2018 Awards Eligibiliity

Hello, readers.

Here are some things of an awards-eligible nature.

Thing one.

To see some of what we talked about over on the Storyological Podcast last year, and which is eligible for awards this year, go here.

Thing two

I published a story last year in Phantom Drift called  “Maemi.”

It is eligible in the SHORT STORY category for all such awards, like the Nebulas or Hugo’s, which enjoy the presence of a category for short stories.

Below, you will find reprinted what I wrote about that story in an old blog post from the before now time:

I wrote “Maemi” during the third week of Clarion, in answer to Delia Sherman’s challenge that I do that thing people sometimes do which is to go read a bunch of fairy tales and select one with which to muck about.

I spent several days in the UCSD library and sat at the window, reading many fairy tales. Off and on, on the ledge of the building near my window, a crow would come and sit and hop about and look at me curiously. As much as I might have wished, the crow and I never said more than a few words to each other. Alas, most of the time I was doing most of the talking.

The fairy tale I chose involved a little girl, and a lion, also a bird, and no small amount of magic or betrayal. It turned out this was “Beauty and the Beast.” It wasn’t called that in the book I read, and I didn’t recognize it, but when Delia told me that this was the true nature of the story I had chosen it made sense. At least, that is, the kind of sense one finds in fairy tales. Which is a sort of inscrutable sense that tricks you into understanding something altogether different and more important than whatever thing you set out to understand.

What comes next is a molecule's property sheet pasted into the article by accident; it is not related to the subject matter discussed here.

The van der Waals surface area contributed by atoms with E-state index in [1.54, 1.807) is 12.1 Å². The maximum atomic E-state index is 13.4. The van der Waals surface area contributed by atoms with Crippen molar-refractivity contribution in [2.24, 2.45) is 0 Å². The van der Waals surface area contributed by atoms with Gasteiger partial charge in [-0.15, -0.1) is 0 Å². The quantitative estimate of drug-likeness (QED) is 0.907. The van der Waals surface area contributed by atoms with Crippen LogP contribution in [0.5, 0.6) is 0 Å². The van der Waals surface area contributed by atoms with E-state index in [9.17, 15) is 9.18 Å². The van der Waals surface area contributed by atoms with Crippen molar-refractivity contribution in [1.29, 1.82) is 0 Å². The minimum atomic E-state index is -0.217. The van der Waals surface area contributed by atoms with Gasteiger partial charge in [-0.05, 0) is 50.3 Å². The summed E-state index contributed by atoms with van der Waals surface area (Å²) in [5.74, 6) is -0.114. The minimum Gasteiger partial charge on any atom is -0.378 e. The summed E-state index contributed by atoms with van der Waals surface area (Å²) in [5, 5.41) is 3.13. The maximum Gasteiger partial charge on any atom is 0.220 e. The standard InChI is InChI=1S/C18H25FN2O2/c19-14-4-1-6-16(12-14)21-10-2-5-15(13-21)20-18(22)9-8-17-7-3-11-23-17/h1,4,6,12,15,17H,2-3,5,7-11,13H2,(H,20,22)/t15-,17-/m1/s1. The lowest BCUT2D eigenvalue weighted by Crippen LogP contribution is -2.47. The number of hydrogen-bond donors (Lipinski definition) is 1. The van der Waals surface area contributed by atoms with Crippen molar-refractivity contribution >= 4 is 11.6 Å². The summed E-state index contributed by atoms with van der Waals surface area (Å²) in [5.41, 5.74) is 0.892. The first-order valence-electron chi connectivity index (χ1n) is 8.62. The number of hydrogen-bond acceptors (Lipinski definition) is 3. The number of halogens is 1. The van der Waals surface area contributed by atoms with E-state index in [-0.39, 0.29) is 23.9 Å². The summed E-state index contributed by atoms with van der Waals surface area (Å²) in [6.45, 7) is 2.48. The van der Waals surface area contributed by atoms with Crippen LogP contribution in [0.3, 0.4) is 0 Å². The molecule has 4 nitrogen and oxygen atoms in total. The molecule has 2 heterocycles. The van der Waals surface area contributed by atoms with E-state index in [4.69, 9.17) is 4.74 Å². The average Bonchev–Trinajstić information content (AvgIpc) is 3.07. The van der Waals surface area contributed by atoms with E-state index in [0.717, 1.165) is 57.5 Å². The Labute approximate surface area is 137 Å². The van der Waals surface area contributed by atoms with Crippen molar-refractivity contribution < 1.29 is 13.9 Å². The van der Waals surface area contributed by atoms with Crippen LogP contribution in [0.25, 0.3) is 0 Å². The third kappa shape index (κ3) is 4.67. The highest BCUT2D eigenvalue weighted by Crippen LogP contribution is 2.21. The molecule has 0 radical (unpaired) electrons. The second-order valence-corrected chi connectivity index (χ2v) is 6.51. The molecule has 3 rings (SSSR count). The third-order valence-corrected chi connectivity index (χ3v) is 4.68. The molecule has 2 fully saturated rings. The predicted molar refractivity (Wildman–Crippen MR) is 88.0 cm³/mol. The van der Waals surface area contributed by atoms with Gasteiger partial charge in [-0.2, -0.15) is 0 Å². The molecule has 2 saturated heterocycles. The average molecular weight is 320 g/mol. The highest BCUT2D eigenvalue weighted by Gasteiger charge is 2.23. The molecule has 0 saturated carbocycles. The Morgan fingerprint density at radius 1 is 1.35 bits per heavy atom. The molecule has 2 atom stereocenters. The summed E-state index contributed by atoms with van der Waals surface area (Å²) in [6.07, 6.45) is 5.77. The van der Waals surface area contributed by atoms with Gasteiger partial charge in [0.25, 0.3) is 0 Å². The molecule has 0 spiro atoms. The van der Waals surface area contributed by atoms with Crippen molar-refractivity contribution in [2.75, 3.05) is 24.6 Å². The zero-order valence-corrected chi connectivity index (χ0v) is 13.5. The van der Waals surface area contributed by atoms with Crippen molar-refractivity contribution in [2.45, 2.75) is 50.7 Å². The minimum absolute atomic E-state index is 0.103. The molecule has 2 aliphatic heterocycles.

I combined this fairy tale with the story of a little girl in Korea who was sold by her father into sexual slavery during the second world war.

I lived in Seoul for two years and, while there, I taught English at an all-girls school. One weekend, during my second year, I went with a group of friends (some of whom were part of a group called Durebang), to the House of Sharing in Gyeonggi-do. We walked through a museum and an art gallery and, later, met several of the women who lived there and who are called, sometimes, “comfort” women. A large group of kids showed up, at one point. A school trip, I think. One of the old women, through some manner I never entirely understood, instigated a K-pop dance-off among the kids, the teachers, and some of the group that inclued me. Roly Poly1, I believe, was the song of choice. I’m pretty sure Roly Poly will always be, because of this, my favorite K-pop song. All of those kids and everyone dancing. And the old woman who danced for a bit and then sat, chuckling at the gorgeous mayhem she had created 2.

There are many books about that time in Korean history. I have read many of them. Two I remember, in particular, both by Nora Okja Keller, are Comfort Woman and Fox Girl. Here are some others.

As it happens, there are no lions in the story I ended up writing, but there is a bird and no small amount of magic or betrayal. I added a bit of music, as well. It seemed the right thing to do at the time.

Happy Monday, readers.

ttfn.

  1. This is the video of Roly Poly. The long version. If you are only interested in the music, I would suggest skipping to the four minute mark or so. I have the whole thing on in the background right now. It later became a musical. Because that’s how things work in Korea.